The Californian was swinging slowly to starboard. By the time Stone relieved Groves the ship had swung so the Titanic was direct on the starboard beam. Her head was facing ENE magnetic. Before that, according to Groves, she facing about NE magnetic. When he first saw the lights of the vessel approaching about 11:30 it was more than 2 points abaft the beam. The only navigation light that would have been visible would... Read full post

  9. Darin James Miller said:

    so is there any concrete evidence into the actual separation distance between the two vessels? also, what about the radio calls, it been said that the radio operator was asleep and could not have heard distress calls delivered from Titanic. ANy reference?

  10. avatar

    Samuel Halpern said:

    We cannot, and should not, rely on subjective estimates of distances based on nighttime observations. The only thing that people saw that night were the lights of another ship. From the Titanic they saw lights of steamer that... Read full post

  11. Mila said:

    Hi everybody, Is it know what distance the Titanic's masthead lamp was able to lit up?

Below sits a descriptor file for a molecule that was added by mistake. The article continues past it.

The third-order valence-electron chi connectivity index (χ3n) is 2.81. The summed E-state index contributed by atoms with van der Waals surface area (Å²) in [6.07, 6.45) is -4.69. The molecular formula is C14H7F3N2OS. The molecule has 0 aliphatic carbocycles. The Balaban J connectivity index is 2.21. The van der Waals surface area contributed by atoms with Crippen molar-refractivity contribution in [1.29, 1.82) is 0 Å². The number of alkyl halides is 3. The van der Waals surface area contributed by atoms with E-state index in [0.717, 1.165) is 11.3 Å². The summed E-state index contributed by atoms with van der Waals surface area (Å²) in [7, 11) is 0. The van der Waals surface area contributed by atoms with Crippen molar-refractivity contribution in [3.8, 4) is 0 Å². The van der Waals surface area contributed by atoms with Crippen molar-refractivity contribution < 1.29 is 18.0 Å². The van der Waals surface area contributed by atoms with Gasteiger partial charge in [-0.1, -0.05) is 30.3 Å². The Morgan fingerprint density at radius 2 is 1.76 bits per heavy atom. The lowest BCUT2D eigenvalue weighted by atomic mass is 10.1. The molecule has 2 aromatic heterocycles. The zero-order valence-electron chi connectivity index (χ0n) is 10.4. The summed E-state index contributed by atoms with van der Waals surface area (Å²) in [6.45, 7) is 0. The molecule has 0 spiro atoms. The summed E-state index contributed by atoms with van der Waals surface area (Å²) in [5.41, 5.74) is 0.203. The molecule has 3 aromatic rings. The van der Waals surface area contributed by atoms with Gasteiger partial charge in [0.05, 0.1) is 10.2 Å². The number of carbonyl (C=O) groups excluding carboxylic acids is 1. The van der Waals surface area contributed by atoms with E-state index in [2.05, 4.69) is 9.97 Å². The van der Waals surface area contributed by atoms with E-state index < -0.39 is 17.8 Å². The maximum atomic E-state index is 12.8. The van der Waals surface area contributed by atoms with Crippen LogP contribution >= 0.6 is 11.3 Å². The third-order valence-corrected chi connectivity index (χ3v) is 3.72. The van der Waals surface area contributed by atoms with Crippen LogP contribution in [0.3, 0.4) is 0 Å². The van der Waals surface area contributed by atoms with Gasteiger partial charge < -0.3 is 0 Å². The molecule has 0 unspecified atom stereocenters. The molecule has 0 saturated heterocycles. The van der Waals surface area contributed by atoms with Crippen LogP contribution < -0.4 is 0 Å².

12. avatar

    Jim Currie said:

    Hello Mila. The regulation distance was 5 miles with the naked eye. It was visible around the horizon for 225 degrees...112.5 degrees on either side of right ahead. In practice, it would have been visible a great deal further with binoculars or a telescope. You will see claims on this and other sites that it was seen at distances greater than 12 miles but in practice, even in the best of conditions. that would have been highly unlikely.

  13. Mila said:

    Hello Jim, I probably did not formulate my question correctly. I was asking for how many... Read full post

  14. Aaron_2016 said:

    Not sure if the light could illuminate anything ahead. If it did, then it would hamper the vision of the lookouts which is why the forward deck had to be dark during the night. Regarding the distance that her masthead light could be seen. I have seen ship's lights appear more than 20 miles away when there is refraction. Or is the correct term 'looming'? Lightoller mentioned how lights could be seen 60 miles away when they are looming above the horizon. Q - The man on the look-out is not always standing with the binoculars up to his eyes? A - No, certainly not. Q - They are there for... Read full post

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  15. Mila said:

    Hi Aaron, then according to you I should turn off the headlights off my car, when I am driving at night time because they hamper my vision? I don't think so. My vision is hampered not by my headlights, but the headlights of the cars that are moving in opposite direction, towards me. I understand that some other lights could have impacted the vision of the... Read full post